The Success of Open Source
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A valuable new account of the [open-source software] movement.--Edward Rothstein"New York Times" (05/08/2004)
In the world of open-source software, true believers can be a fervent bunch. Linux, for example, may act as a credo as well as an operating system. But there is much substance beyond zealotry, says Steven Weber, the author of "The Success of Open Source"...An open-source operating system offers its source code up to be played with, extended, debugged, and otherwise tweaked in an orgy of user collaboration. The author traces the roots of that ethos and process in the early years of computers...He also analyzes the interface between open source and the worlds of business and law, as well as wider issues in the clash between hierarchical structures and networks, a subject with relevance beyond the software industry to the war on terrorism.--Nina C. Ayoub"Chronicle of Higher Education" (04/16/2004)
Weber sees the central issues raised by [open source software] as property, motivation, organisation and governance. He uses a study of the open source movement to illuminate the motivation of programmers and the way [open source software] projects are co-ordinated and governed, and to ask if there are lessons in it for society...Weber's work brings to mind an earlier book, "The Machine that Changed the World", a study of how Toyota's production system transformed the way cars are made everywhere. That book made two simple points: that the Toyota 'system' was a car, and that it was not uniquely Japanese. Steve Weber's book can be--and is--similarly summarised: 'Open source is not a piece of software, and it is not unique to a group of hackers.' And it has the potential to change the world.--John Naughton"The Observer" (06/06/2004)
Weber's book deserves the glowing response it has received within and outwith the computing community, and provides a careful, thought-provoking study of an important phenomenon of the twentieth century. For these reasons alone it is worth reading. And while it will of course appeal to those interested or participating in the Open Source movement, for the information professional, in particular, it offers helpful insight into the advantages and limits of sustainable models of cooperative effort that do not depend on remuneration or hierarchy. This is particularly pertinent as libraries increasingly make available metadata they have created about digital or physical assets, and as they are involved in the management of digital assets...[I]nformation professionals are increasingly called on to administer, arbitrate, and communicate about digital rights. Many of those they interact with in this capacity, especially in an academic setting, will have been influenced by the Open Source movem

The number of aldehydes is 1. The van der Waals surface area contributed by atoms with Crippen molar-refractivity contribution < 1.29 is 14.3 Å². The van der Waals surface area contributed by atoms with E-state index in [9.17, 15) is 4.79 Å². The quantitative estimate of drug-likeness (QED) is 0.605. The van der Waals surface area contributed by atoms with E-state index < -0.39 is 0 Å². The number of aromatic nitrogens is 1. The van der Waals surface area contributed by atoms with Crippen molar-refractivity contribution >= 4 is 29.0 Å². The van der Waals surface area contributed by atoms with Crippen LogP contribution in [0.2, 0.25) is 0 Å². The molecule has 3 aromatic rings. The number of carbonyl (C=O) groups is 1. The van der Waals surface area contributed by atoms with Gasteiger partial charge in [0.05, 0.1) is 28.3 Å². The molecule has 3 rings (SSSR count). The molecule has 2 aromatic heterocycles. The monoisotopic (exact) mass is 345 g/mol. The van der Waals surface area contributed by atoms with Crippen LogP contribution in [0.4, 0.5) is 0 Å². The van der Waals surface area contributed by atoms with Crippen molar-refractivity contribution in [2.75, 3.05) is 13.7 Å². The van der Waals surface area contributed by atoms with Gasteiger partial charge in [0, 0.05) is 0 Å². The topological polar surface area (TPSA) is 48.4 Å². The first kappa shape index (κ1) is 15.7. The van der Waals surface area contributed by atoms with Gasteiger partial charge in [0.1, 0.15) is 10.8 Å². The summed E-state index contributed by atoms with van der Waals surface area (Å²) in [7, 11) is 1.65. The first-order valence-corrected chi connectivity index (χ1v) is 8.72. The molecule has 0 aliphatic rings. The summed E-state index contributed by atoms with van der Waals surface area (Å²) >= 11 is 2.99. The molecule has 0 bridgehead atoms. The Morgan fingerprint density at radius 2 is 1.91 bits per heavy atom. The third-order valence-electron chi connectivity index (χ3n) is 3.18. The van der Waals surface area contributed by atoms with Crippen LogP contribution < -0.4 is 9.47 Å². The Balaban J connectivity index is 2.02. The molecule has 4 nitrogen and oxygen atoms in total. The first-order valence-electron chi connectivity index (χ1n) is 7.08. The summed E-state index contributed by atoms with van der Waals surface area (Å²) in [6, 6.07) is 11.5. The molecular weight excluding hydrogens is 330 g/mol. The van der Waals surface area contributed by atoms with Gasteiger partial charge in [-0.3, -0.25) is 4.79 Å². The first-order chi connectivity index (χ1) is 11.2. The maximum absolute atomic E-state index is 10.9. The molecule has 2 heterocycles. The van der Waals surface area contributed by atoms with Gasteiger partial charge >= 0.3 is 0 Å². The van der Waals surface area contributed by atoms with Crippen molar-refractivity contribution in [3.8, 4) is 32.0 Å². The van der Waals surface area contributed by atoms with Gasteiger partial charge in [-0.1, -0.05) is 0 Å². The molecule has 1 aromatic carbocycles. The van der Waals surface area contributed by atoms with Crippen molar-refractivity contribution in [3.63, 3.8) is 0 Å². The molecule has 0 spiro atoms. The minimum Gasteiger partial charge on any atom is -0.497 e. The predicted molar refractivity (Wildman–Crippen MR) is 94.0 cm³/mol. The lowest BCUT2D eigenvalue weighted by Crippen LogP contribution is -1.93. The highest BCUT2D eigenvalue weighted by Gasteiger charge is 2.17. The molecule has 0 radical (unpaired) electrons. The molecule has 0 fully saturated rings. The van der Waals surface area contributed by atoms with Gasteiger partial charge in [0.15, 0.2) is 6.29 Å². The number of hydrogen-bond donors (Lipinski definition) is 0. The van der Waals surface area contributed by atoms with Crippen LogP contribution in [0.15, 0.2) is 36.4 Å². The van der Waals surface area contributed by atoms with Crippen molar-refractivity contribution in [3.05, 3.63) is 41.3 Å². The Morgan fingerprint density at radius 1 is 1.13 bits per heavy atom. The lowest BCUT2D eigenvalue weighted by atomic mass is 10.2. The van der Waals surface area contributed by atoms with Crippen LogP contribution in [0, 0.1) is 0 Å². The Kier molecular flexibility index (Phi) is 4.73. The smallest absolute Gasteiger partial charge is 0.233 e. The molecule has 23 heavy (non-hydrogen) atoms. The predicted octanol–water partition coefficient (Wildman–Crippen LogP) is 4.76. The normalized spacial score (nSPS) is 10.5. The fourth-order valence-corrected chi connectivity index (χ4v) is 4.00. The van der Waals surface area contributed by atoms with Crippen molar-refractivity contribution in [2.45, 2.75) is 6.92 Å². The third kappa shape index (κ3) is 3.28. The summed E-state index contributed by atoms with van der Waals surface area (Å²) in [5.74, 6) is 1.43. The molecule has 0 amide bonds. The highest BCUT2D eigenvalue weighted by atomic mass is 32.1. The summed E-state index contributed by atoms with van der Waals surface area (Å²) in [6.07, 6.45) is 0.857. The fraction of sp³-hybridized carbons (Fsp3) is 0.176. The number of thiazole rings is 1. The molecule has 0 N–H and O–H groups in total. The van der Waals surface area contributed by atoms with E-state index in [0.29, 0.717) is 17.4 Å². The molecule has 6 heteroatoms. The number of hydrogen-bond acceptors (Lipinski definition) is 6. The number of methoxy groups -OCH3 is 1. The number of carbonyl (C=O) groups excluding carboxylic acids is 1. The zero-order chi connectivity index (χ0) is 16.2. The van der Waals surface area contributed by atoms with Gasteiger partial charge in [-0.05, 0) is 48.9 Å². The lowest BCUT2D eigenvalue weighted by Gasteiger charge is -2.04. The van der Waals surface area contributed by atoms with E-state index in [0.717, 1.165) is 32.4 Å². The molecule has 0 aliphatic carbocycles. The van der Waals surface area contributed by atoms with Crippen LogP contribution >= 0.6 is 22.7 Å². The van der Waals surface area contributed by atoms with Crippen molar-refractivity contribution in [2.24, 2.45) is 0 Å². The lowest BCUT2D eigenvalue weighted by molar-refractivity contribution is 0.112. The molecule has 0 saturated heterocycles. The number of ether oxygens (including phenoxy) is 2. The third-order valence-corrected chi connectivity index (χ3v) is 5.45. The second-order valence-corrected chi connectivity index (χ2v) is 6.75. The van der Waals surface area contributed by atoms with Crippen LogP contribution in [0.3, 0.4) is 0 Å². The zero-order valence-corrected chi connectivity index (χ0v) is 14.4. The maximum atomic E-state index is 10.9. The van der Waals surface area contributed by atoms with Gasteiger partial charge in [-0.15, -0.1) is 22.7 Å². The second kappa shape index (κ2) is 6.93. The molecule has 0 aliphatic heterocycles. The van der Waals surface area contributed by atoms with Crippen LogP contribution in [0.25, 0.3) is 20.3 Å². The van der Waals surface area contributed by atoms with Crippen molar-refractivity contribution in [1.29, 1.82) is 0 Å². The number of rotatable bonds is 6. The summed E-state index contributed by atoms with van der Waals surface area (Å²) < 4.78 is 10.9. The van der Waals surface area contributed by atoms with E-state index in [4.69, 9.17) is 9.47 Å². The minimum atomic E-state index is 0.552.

Weber's ideas are timely and informative for anyone who wants to explain or advocate Open Source..."The Success of Open Source"...gives a readable, thought-provoking, and occasionally funny account of what Open Source is and means, making it an extremely valuable resource for those who want to engage and discuss these issues on an intellectual level.--Joshua Daniel Franklin"Slashdot" (05/17/2004)
While much in Weber's account will be familiar to anyone concerned with this debate, his book should make this extraordinary phenomenon understandable to a much wider audience...["The Success of Open Source"] deserve[s] the careful attention of a wide audience, including, especially, governments.--Lawrence Lessig"London Review of Books" (08/18/2005)
is--similarly summarised: 'Open source is not a piece of software, and it is not unique to a group of hackers.' And it has the potential to change the world.
occasionally funny account of what Open Source is and means, making it an extremely valuable resource for those who want to engage and discuss these issues on an intellectual level.
structures and networks, a subject with relevance beyond the software industry to the war on terrorism.
Source"] deserve[s] the careful attention of a wide audience, including, especially, governments.
A valuable new account of the Yopen-source software movement. -- Edward Rothstein "New York Times" (05/08/2004)
Weber sees the central issues raised by Yopen source software as property, motivation, organisation and governance. He uses a study of the open source movement to illuminate the motivation of programmers and the way Yopen source software projects are co-ordinated and governed, and to ask if there are lessons in it for society...Weber's work brings to mind an earlier book, "The Machine that Changed the World," a study of how Toyota's production system transformed the way cars are made everywhere. That book made two simple points: that the Toyota 'system' was a car, and that it was not uniquely Japanese. Steve Weber's book can be--and is--similarly summarised: 'Open source is not a piece of software, and it is not unique to a group of hackers.' And it has the potential to change the world. -- John Naughton "The Observer" (06/06/2004)

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